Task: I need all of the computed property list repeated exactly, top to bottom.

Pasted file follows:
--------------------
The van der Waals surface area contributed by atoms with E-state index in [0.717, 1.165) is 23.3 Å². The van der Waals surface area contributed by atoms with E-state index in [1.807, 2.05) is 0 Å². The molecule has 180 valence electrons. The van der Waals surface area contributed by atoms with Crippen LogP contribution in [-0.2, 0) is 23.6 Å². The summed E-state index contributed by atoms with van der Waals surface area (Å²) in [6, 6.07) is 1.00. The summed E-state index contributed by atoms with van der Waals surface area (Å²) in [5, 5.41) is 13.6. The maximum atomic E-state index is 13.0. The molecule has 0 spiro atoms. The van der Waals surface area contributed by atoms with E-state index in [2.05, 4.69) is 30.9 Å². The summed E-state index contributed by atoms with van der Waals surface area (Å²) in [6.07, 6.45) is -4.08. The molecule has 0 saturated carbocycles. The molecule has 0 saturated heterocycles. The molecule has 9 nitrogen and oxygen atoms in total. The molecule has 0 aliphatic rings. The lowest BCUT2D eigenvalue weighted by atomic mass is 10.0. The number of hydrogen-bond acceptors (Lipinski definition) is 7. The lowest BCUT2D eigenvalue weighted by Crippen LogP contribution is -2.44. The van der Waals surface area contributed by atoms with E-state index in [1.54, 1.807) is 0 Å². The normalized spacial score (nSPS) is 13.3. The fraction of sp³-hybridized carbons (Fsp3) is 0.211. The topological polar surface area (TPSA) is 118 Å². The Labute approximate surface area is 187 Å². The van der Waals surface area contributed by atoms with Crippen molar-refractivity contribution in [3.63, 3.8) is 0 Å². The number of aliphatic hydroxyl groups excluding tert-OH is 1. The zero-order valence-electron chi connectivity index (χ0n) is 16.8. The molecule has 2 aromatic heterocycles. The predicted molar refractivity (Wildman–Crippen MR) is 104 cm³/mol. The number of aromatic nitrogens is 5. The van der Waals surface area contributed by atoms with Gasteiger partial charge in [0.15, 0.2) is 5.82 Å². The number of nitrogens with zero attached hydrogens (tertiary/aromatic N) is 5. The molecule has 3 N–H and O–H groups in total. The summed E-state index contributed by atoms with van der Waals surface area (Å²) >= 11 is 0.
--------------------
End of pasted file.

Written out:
The van der Waals surface area contributed by atoms with E-state index in [0.717, 1.165) is 23.3 Å². The van der Waals surface area contributed by atoms with E-state index in [1.807, 2.05) is 0 Å². The molecule has 180 valence electrons. The van der Waals surface area contributed by atoms with Crippen LogP contribution in [-0.2, 0) is 23.6 Å². The summed E-state index contributed by atoms with van der Waals surface area (Å²) in [6, 6.07) is 1.00. The summed E-state index contributed by atoms with van der Waals surface area (Å²) in [5, 5.41) is 13.6. The maximum atomic E-state index is 13.0. The molecule has 0 spiro atoms. The van der Waals surface area contributed by atoms with E-state index in [2.05, 4.69) is 30.9 Å². The summed E-state index contributed by atoms with van der Waals surface area (Å²) in [6.07, 6.45) is -4.08. The molecule has 0 saturated carbocycles. The molecule has 0 saturated heterocycles. The molecule has 9 nitrogen and oxygen atoms in total. The molecule has 0 aliphatic rings. The lowest BCUT2D eigenvalue weighted by atomic mass is 10.0. The number of hydrogen-bond acceptors (Lipinski definition) is 7. The lowest BCUT2D eigenvalue weighted by Crippen LogP contribution is -2.44. The van der Waals surface area contributed by atoms with E-state index in [1.54, 1.807) is 0 Å². The normalized spacial score (nSPS) is 13.3. The fraction of sp³-hybridized carbons (Fsp3) is 0.211. The topological polar surface area (TPSA) is 118 Å². The Labute approximate surface area is 187 Å². The van der Waals surface area contributed by atoms with Crippen molar-refractivity contribution in [3.63, 3.8) is 0 Å². The number of aliphatic hydroxyl groups excluding tert-OH is 1. The zero-order valence-electron chi connectivity index (χ0n) is 16.8. The molecule has 2 aromatic heterocycles. The predicted molar refractivity (Wildman–Crippen MR) is 104 cm³/mol. The number of aromatic nitrogens is 5. The van der Waals surface area contributed by atoms with Gasteiger partial charge in [0.15, 0.2) is 5.82 Å². The number of nitrogens with zero attached hydrogens (tertiary/aromatic N) is 5. The molecule has 3 N–H and O–H groups in total. The summed E-state index contributed by atoms with van der Waals surface area (Å²) >= 11 is 0.